Against that time (if ever that time come),
        When I shall see thee frown on my defects,
        When as thy love hast cast his utmost sum,
        Call'd to that audit by advised respects
        Against that time  when thou shalt strangely pass
        And scarcely greet me with that sun, thine eye,
        When love, converted from the thing it was,
        Shall reasons find of settled gravity;
        Against that time  do I ensconce me here
        Within the knowledge of mine own desert
        And this my hand  against myself uprear,
        To guard the lawful reasons on thy part
        To leave poor me, thou hast the strength of laws
        Since why to love-I can allege no cause.



   Note the repetition of certain words, we find-against that
time, against that time, against that time, love, love, love,
reasons, reasons.
2nd Line.  Defects deficiences-want of good qualities.
3rd Line.  Cast = reckoned-utmost-last-sum-accounts.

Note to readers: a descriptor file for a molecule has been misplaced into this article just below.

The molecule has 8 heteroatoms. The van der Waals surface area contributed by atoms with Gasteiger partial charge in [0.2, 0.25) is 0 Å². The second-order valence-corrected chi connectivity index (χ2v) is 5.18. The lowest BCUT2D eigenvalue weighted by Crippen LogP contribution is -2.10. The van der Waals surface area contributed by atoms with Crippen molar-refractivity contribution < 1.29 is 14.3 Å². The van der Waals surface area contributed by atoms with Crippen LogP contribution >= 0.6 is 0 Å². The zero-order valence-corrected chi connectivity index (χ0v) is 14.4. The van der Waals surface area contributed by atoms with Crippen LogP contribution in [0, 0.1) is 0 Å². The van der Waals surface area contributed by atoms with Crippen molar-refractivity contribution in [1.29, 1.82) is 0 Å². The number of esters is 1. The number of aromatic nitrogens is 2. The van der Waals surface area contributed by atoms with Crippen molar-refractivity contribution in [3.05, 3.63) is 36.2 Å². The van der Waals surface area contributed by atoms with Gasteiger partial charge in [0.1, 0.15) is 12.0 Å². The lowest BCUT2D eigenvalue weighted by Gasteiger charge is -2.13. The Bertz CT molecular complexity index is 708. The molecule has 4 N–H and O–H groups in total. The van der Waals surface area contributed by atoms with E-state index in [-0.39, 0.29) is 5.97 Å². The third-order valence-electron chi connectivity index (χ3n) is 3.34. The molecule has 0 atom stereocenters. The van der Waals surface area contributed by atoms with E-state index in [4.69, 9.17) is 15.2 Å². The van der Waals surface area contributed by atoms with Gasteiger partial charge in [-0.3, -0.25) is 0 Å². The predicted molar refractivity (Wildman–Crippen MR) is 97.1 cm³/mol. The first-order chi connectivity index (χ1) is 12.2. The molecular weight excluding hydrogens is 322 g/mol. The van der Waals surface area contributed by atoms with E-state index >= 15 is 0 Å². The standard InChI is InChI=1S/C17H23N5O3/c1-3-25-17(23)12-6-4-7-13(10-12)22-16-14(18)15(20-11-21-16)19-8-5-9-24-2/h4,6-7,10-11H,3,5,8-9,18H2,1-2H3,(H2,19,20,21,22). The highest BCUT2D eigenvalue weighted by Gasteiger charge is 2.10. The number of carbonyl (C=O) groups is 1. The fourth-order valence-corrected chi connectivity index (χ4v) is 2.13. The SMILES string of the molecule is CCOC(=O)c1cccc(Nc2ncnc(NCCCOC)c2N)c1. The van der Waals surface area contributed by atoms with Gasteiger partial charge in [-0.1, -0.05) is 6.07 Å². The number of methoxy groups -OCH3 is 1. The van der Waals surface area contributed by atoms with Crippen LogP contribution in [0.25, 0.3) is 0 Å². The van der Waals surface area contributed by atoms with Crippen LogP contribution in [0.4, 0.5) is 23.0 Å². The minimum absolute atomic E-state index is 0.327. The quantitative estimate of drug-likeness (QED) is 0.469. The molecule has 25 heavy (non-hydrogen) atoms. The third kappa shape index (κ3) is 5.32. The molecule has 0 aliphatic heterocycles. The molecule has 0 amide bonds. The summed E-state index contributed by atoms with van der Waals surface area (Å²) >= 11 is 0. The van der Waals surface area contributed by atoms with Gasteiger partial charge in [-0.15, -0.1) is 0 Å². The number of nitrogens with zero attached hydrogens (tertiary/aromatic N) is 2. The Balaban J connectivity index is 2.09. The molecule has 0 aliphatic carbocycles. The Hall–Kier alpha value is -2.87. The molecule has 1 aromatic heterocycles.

5th Line.  Strangely = as if you did not know me.
7th Line.  Converted = changed.
8th Line.  Reasons-i.e. for converting.
9th Line.  Esconce = hides or shelters.
10th Line.  Desert = absence of merit.
11th Line.  My hand uprear-i.e. like a witness swearing in a
            Law Court.

   This sonnet appears to be a continuation of Sonnet No.58
and is also addressed by Bacon to King James.
   Here Bacon is setting down his thoughts of the time when the
King frowned upon him and passed him by and not greeted
him being advised by an audit of advised respects (the verdict
of the Peers who sentenced him).  Bacon writes that he en-
sconces (shelters) himself in this verse, knowing that he is
innocent but had to plead guilty to guard the lawful reasons of
the King because the King had the strength of laws (the right
to do as he pleased) and to desert Bacon without any cause to
do so.


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